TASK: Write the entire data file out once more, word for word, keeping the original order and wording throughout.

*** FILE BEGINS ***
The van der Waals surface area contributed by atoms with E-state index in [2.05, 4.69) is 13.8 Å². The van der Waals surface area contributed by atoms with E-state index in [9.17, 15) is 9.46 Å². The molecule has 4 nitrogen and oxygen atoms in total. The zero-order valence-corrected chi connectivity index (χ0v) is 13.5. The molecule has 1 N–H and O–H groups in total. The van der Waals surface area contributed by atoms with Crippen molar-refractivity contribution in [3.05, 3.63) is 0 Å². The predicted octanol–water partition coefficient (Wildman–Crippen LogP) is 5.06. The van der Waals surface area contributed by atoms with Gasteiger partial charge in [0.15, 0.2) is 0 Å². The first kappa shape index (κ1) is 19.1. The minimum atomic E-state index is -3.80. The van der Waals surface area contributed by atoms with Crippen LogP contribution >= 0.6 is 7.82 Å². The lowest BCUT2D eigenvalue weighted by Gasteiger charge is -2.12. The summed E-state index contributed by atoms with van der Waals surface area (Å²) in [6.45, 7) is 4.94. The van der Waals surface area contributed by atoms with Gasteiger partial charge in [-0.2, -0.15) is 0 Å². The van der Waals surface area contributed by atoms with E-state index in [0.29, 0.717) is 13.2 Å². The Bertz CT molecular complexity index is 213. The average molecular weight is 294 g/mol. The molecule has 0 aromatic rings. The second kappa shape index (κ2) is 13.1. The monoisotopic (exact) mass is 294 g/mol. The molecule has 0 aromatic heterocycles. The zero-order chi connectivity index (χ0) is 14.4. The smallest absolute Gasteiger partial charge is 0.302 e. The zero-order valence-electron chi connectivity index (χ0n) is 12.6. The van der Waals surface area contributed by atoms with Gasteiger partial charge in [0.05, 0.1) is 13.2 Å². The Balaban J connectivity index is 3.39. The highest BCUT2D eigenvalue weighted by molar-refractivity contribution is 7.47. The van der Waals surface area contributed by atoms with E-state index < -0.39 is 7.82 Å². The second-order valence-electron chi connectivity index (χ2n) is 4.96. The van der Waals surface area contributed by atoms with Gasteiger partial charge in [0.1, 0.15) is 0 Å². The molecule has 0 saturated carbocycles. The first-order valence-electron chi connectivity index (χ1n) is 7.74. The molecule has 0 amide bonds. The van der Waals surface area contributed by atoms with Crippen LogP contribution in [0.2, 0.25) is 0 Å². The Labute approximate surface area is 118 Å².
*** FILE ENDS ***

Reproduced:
The van der Waals surface area contributed by atoms with E-state index in [2.05, 4.69) is 13.8 Å². The van der Waals surface area contributed by atoms with E-state index in [9.17, 15) is 9.46 Å². The molecule has 4 nitrogen and oxygen atoms in total. The zero-order valence-corrected chi connectivity index (χ0v) is 13.5. The molecule has 1 N–H and O–H groups in total. The van der Waals surface area contributed by atoms with Crippen molar-refractivity contribution in [3.05, 3.63) is 0 Å². The predicted octanol–water partition coefficient (Wildman–Crippen LogP) is 5.06. The van der Waals surface area contributed by atoms with Gasteiger partial charge in [0.15, 0.2) is 0 Å². The first kappa shape index (κ1) is 19.1. The minimum atomic E-state index is -3.80. The van der Waals surface area contributed by atoms with Crippen LogP contribution >= 0.6 is 7.82 Å². The lowest BCUT2D eigenvalue weighted by Gasteiger charge is -2.12. The summed E-state index contributed by atoms with van der Waals surface area (Å²) in [6.45, 7) is 4.94. The van der Waals surface area contributed by atoms with Gasteiger partial charge in [-0.2, -0.15) is 0 Å². The van der Waals surface area contributed by atoms with E-state index in [0.29, 0.717) is 13.2 Å². The Bertz CT molecular complexity index is 213. The average molecular weight is 294 g/mol. The molecule has 0 aromatic rings. The second kappa shape index (κ2) is 13.1. The monoisotopic (exact) mass is 294 g/mol. The molecule has 0 aromatic heterocycles. The zero-order chi connectivity index (χ0) is 14.4. The smallest absolute Gasteiger partial charge is 0.302 e. The zero-order valence-electron chi connectivity index (χ0n) is 12.6. The van der Waals surface area contributed by atoms with Gasteiger partial charge in [0.05, 0.1) is 13.2 Å². The Balaban J connectivity index is 3.39. The highest BCUT2D eigenvalue weighted by molar-refractivity contribution is 7.47. The van der Waals surface area contributed by atoms with E-state index < -0.39 is 7.82 Å². The second-order valence-electron chi connectivity index (χ2n) is 4.96. The van der Waals surface area contributed by atoms with Gasteiger partial charge in [0.1, 0.15) is 0 Å². The molecule has 0 saturated carbocycles. The first-order valence-electron chi connectivity index (χ1n) is 7.74. The molecule has 0 amide bonds. The van der Waals surface area contributed by atoms with Crippen LogP contribution in [0.2, 0.25) is 0 Å². The Labute approximate surface area is 118 Å².